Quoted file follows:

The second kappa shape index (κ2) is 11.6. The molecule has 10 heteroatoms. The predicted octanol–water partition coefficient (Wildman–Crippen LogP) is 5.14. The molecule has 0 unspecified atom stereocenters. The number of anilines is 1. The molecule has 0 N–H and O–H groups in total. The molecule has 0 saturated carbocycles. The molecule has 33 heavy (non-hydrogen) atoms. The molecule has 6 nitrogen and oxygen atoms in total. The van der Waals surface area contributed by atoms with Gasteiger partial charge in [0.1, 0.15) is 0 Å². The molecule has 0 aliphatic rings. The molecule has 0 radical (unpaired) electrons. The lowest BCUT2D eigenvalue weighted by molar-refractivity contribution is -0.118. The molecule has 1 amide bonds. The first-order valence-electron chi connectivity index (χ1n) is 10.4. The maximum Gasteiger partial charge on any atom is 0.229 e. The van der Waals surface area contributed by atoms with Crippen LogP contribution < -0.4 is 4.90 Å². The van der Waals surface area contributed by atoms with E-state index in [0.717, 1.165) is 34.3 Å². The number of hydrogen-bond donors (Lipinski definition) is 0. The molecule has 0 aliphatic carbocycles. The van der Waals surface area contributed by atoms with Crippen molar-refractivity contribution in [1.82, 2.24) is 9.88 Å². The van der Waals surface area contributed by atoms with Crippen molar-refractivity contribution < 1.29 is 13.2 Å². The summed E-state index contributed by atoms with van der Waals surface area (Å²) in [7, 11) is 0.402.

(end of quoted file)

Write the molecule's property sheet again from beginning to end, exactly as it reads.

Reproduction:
The second kappa shape index (κ2) is 11.6. The molecule has 10 heteroatoms. The predicted octanol–water partition coefficient (Wildman–Crippen LogP) is 5.14. The molecule has 0 unspecified atom stereocenters. The number of anilines is 1. The molecule has 0 N–H and O–H groups in total. The molecule has 0 saturated carbocycles. The molecule has 33 heavy (non-hydrogen) atoms. The molecule has 6 nitrogen and oxygen atoms in total. The van der Waals surface area contributed by atoms with Gasteiger partial charge in [0.1, 0.15) is 0 Å². The molecule has 0 aliphatic rings. The molecule has 0 radical (unpaired) electrons. The lowest BCUT2D eigenvalue weighted by molar-refractivity contribution is -0.118. The molecule has 1 amide bonds. The first-order valence-electron chi connectivity index (χ1n) is 10.4. The maximum Gasteiger partial charge on any atom is 0.229 e. The van der Waals surface area contributed by atoms with Crippen LogP contribution < -0.4 is 4.90 Å². The van der Waals surface area contributed by atoms with E-state index in [0.717, 1.165) is 34.3 Å². The number of hydrogen-bond donors (Lipinski definition) is 0. The molecule has 0 aliphatic carbocycles. The van der Waals surface area contributed by atoms with Crippen molar-refractivity contribution in [1.82, 2.24) is 9.88 Å². The van der Waals surface area contributed by atoms with Crippen molar-refractivity contribution < 1.29 is 13.2 Å². The summed E-state index contributed by atoms with van der Waals surface area (Å²) in [7, 11) is 0.402.